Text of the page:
STONE FOUR CONTINUED
Discern: It is my responsibility to discern what works for me and what does not, always remembering that what may not resonate with me today may resonate at another time.
Instruction: Trust Love.
Truth is flexible. What we believe to be true today, we might disagree with tomorrow. Easy examples come to mind such as “It’s a disgrace for women to expose their head,” or “The earth is flat,” or “If I don’t attend church, I will go to a place of eternal damnation.” People even disagree on what is an absolute truth. If we were to ask different religions to tell us what they believe was absolute truth, there might be a few that seem to appear in the majority of religions. Those would be good ones to concentrate on. Once we move past those few, we might be amazed by the various things religions teach as truth. In some of the examples above, some religions might hold at least two of those statements as absolute truth. If we find it problematic to establish what absolute truth is, how do we find our way in a world that seems to have no foundation? Perhaps we should look at the few things that religions do have in common, and the first one appears to be the principle of Love. Many religions hold that The Divine is Love — that we were created in Love and that we will return to Love. From that point onward the divisions begin as different religions define what Divine Love looks like in human words.
Applying the concept of Love to Stone Four, we understand that in our decision-making — our discernment — we can get a better grasp on the concept of “what may not resonate with me today may resonate at another time,” because we are able to apply the absolute truth of Love in any given situation and use it as a measuring stick. There is still a measure of uncertainty at times, because of our inability to determine the intentions of other people. We understand the feeling that some things might not seem to resonate with us, because we are unable to sense Love in the situation. There are other times when the opposite is true. Some religious leaders have become good at giving off the appearance of Love, and we can be taken in, only to discover at a later time that the leader and/or the organization no longer resonate with us. Perhaps we have seen behind the curtain and seen the organization and its leader(s) as simply people pulling strings, pressing buttons, and moving levers. Perhaps we begin to see this, because our recovery is helping us to move away from the familiar. In situations such as this, it is always important to examine our own hearts as well, and look to discover if we have placed too much faith in the guidance of others instead of trusting our own ability to find and follow our own spiritual path.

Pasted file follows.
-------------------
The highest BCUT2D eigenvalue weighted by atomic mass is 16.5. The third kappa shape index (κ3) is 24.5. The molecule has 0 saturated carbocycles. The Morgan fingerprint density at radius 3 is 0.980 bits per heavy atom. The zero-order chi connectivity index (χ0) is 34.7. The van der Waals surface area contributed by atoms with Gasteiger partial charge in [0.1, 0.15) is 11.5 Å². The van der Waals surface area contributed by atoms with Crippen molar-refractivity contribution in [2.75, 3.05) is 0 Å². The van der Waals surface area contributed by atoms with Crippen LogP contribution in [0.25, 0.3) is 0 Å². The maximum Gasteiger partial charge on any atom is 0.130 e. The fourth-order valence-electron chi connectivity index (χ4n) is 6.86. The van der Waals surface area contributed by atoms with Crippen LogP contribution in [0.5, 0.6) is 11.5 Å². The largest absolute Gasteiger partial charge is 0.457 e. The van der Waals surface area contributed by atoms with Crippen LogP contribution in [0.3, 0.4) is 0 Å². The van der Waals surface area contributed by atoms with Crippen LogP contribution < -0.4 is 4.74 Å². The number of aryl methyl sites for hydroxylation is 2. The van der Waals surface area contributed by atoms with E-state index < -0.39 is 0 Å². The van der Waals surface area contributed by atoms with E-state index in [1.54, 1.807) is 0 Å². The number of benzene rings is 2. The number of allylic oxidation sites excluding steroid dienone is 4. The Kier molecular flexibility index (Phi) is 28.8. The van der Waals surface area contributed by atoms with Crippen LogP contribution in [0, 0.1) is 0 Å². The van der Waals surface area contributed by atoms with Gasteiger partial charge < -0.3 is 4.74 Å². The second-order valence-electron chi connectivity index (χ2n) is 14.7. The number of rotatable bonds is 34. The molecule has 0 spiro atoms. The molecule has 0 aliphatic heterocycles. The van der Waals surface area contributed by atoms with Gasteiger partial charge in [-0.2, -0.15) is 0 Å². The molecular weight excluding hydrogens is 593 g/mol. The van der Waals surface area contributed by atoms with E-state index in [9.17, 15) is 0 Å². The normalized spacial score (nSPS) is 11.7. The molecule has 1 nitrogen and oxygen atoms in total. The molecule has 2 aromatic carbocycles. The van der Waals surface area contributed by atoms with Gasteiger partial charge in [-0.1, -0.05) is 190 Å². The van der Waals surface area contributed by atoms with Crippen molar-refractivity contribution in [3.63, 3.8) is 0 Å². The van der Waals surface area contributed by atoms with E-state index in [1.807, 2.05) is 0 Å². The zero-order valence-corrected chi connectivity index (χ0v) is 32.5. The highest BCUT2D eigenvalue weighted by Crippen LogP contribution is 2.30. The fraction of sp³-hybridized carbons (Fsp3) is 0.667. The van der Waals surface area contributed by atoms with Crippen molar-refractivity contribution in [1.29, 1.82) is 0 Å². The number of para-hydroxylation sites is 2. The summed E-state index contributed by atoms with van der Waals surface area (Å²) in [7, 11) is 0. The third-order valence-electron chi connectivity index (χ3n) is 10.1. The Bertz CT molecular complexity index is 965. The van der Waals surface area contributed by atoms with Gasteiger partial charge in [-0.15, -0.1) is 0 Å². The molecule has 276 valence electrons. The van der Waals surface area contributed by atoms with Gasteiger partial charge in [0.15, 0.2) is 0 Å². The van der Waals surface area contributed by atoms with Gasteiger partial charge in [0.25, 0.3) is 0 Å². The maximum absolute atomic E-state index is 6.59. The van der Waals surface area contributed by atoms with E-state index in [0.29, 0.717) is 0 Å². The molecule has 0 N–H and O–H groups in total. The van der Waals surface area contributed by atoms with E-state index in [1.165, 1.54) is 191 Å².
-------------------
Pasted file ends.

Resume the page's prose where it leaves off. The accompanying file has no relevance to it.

As we conclude these thoughts on Stone Four, examine your life to see if there are religious or nonreligious situations in which you are uncomfortable. Try to discern the source of the uncomfortable feelings. Does it have anything to do with someone who is not acting out of love, respect, or kindness? What steps can you take to improve the situation?
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